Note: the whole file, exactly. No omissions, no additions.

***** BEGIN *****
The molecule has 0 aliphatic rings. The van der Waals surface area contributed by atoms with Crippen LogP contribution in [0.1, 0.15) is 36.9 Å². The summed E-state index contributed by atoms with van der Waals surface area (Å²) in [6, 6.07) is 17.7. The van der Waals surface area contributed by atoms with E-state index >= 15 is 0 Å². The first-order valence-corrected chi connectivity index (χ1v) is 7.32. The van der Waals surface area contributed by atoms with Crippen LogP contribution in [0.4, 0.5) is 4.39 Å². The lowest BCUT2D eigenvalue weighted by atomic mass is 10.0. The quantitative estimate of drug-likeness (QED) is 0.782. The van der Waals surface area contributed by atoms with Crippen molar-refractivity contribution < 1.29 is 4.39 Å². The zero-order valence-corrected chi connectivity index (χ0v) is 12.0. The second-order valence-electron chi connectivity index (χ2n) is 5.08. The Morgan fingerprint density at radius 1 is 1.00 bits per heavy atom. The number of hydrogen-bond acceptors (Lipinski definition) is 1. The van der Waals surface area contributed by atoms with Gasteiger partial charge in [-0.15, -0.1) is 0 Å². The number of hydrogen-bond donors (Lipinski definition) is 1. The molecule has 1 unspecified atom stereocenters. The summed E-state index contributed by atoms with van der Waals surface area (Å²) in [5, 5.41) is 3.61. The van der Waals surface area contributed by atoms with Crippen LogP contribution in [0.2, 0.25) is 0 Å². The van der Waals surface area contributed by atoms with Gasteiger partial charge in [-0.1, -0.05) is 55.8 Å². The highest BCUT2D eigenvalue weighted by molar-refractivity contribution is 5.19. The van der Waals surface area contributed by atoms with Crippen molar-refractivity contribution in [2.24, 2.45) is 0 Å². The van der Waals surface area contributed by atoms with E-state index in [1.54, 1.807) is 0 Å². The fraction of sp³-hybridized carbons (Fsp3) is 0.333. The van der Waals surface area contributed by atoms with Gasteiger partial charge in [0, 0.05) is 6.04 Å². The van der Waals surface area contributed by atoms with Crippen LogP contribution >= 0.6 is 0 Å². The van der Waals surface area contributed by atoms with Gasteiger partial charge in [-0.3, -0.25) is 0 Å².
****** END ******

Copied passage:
The molecule has 0 aliphatic rings. The van der Waals surface area contributed by atoms with Crippen LogP contribution in [0.1, 0.15) is 36.9 Å². The summed E-state index contributed by atoms with van der Waals surface area (Å²) in [6, 6.07) is 17.7. The van der Waals surface area contributed by atoms with E-state index >= 15 is 0 Å². The first-order valence-corrected chi connectivity index (χ1v) is 7.32. The van der Waals surface area contributed by atoms with Crippen LogP contribution in [0.4, 0.5) is 4.39 Å². The lowest BCUT2D eigenvalue weighted by atomic mass is 10.0. The quantitative estimate of drug-likeness (QED) is 0.782. The van der Waals surface area contributed by atoms with Crippen molar-refractivity contribution < 1.29 is 4.39 Å². The zero-order valence-corrected chi connectivity index (χ0v) is 12.0. The second-order valence-electron chi connectivity index (χ2n) is 5.08. The Morgan fingerprint density at radius 1 is 1.00 bits per heavy atom. The number of hydrogen-bond acceptors (Lipinski definition) is 1. The van der Waals surface area contributed by atoms with Gasteiger partial charge in [-0.15, -0.1) is 0 Å². The number of hydrogen-bond donors (Lipinski definition) is 1. The molecule has 1 unspecified atom stereocenters. The summed E-state index contributed by atoms with van der Waals surface area (Å²) in [5, 5.41) is 3.61. The van der Waals surface area contributed by atoms with Crippen LogP contribution in [0.2, 0.25) is 0 Å². The van der Waals surface area contributed by atoms with Gasteiger partial charge in [-0.1, -0.05) is 55.8 Å². The highest BCUT2D eigenvalue weighted by molar-refractivity contribution is 5.19. The van der Waals surface area contributed by atoms with Crippen molar-refractivity contribution in [2.24, 2.45) is 0 Å². The van der Waals surface area contributed by atoms with E-state index in [1.54, 1.807) is 0 Å². The fraction of sp³-hybridized carbons (Fsp3) is 0.333. The van der Waals surface area contributed by atoms with Gasteiger partial charge in [0, 0.05) is 6.04 Å². The van der Waals surface area contributed by atoms with Crippen LogP contribution >= 0.6 is 0 Å². The van der Waals surface area contributed by atoms with Gasteiger partial charge in [-0.3, -0.25) is 0 Å².